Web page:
So what are the implications? Alain Ize, a researcher at the International Monetary Fund (IMF), looked at the balance sheets of 87 central banks with positive and negative structural profits. His study found that in 2003, the average inflation of those countries whose central banks had positive profits was one-third of countries in which central banks had negative profits - 3.5 percent versus 9.5 percent (Yes, the RBI was included in that sample).
Other researchers using different years and different samples of central banks have broadly confirmed those findings in 2011. The message is simple: Central banks with weaker finances tend to have higher inflation outcomes – twice as high at least. Given that one of the principal objectives of a central bank is inflation control, a financially weakened central bank would be hard-pressed to fulfil that objective. Experts call it ‘policy insolvency’.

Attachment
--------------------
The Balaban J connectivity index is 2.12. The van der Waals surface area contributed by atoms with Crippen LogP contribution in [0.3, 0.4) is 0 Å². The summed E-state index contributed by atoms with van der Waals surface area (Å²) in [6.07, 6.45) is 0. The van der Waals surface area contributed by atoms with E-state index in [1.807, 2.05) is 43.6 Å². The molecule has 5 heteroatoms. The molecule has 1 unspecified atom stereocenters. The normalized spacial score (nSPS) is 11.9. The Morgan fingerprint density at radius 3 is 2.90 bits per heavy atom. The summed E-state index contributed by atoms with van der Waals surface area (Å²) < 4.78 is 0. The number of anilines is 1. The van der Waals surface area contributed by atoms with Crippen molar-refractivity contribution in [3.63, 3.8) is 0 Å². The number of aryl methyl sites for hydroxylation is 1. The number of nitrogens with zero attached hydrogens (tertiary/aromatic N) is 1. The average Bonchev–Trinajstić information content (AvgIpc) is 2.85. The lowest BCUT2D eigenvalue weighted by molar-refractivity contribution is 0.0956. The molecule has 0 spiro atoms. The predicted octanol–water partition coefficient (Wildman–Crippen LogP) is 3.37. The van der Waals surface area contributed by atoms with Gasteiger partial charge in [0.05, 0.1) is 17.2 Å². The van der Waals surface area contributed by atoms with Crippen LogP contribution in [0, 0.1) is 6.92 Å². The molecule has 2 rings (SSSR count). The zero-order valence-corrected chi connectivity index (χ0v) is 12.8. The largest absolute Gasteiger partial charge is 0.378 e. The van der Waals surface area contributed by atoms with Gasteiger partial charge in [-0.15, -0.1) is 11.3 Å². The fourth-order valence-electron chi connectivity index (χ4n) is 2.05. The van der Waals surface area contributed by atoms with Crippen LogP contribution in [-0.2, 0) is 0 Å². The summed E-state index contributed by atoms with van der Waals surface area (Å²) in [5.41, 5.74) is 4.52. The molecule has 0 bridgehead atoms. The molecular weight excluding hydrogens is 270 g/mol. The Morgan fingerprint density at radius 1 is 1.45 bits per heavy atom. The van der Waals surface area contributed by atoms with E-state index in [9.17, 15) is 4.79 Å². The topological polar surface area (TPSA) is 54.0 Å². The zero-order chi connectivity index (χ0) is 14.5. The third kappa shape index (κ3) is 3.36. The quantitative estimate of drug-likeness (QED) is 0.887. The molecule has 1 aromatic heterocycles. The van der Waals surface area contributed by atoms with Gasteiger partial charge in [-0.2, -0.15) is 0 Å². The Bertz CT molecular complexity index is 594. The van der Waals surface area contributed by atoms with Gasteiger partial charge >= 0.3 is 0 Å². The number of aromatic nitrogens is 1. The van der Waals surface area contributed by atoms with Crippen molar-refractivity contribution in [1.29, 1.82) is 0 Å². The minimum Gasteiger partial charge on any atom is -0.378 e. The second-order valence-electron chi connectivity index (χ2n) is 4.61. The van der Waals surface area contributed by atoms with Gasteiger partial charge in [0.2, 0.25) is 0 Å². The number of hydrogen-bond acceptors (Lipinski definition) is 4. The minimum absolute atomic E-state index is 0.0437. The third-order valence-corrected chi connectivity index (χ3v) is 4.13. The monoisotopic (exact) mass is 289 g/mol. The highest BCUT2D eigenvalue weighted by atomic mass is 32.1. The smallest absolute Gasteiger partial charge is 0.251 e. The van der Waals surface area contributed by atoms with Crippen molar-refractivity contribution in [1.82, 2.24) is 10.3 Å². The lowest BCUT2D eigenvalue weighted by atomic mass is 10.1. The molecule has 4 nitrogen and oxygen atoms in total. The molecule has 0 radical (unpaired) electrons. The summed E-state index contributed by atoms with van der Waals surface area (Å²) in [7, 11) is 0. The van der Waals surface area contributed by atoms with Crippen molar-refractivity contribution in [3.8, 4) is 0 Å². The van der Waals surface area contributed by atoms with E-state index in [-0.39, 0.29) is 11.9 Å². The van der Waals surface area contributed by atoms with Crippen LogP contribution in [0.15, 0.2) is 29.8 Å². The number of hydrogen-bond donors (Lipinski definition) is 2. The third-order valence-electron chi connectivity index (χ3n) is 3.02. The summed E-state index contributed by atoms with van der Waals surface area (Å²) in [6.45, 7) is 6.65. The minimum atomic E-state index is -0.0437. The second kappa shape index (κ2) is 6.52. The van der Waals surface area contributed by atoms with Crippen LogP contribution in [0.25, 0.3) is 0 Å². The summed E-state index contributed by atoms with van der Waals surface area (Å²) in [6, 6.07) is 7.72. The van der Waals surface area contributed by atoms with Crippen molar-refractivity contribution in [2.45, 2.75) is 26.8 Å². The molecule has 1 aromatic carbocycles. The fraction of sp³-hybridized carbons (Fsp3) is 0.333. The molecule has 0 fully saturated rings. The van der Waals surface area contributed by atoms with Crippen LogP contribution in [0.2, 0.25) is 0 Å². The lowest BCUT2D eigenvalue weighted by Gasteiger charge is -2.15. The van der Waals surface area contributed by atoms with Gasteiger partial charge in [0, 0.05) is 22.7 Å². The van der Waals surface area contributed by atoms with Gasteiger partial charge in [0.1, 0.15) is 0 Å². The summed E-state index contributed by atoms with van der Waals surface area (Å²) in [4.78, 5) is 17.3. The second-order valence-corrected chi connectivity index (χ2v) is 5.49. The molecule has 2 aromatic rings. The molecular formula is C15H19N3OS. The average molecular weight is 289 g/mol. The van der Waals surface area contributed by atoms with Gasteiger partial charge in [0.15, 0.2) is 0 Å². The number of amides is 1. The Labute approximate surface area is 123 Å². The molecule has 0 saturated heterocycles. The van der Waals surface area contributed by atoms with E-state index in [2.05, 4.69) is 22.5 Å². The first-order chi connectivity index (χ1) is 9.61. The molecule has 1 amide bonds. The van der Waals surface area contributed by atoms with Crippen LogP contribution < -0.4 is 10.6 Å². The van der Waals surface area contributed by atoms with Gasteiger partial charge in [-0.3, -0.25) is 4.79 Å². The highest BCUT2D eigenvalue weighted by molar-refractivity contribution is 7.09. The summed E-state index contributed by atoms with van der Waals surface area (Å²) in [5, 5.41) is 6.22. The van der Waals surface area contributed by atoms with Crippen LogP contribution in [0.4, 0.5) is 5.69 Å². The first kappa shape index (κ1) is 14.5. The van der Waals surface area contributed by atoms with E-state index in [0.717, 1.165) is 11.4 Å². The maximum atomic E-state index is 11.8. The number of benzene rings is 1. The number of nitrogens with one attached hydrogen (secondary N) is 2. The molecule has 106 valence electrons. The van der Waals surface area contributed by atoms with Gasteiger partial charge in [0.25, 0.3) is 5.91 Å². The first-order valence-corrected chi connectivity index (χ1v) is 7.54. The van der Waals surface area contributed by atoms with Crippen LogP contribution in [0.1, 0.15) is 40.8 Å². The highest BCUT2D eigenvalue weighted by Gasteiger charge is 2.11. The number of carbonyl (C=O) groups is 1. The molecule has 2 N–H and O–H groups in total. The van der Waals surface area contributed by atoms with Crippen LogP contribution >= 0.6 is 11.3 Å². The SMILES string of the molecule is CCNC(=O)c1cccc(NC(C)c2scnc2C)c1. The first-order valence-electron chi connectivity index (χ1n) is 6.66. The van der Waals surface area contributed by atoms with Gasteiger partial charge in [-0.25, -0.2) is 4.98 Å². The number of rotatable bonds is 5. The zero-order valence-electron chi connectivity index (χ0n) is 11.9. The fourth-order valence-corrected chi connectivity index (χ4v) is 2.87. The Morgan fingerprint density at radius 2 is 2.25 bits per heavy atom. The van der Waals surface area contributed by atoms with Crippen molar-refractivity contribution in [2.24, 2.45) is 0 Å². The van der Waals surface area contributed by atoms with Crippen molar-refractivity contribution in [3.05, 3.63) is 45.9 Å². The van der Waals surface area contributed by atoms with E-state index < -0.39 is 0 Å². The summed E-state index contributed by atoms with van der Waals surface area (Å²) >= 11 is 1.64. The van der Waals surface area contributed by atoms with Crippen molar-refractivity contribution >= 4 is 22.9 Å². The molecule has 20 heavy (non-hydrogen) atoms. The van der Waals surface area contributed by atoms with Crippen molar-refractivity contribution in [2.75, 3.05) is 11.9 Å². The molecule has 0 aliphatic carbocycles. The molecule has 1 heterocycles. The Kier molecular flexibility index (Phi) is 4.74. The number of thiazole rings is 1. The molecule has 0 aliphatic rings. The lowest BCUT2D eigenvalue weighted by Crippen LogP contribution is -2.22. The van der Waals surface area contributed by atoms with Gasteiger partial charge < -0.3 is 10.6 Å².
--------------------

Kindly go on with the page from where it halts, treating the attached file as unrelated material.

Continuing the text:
The transfer of Rs 3.6 lakh crore to the government coffers is a gigantic dividend: What economists call asymmetric distribution.
In 1998, the Bank of Israel made significant gains on exchange rate depreciation. Given its accounting policies, the Bank of Israel had to transfer all the gains – NIS 9 billion or Israeli new shekels – to the Treasury in February 1999, even though by then the gains had been reversed! The next year, the Bank of Israel ended up with negative equity – to the tune of about NIS 9 billion.
Central banks use accounting policies to avoid such distribution asymmetries; the RBI does not recognise revaluation gains as income, preferring instead to take the liabilities approach described above. After the 1998-99 debacle, the Bank of Israel changed its accounting policies; unrealised gains from exchange rate depreciation are no longer treated as income, but put into a revaluation account like the CGRA.
Forcing the RBI to pay an asymmetric dividend would effectively hinder the central bank from fulfilling its primary purpose: Inflation control. This is not about central bank independence or the nature of the relationship between the RBI and the finance ministry. This is about simple, sensible economic policy. Good economics is also good politics.
(The writer is a former senior journalist and communications consultant)
Updated Date: Nov 09, 2018 17:47 PM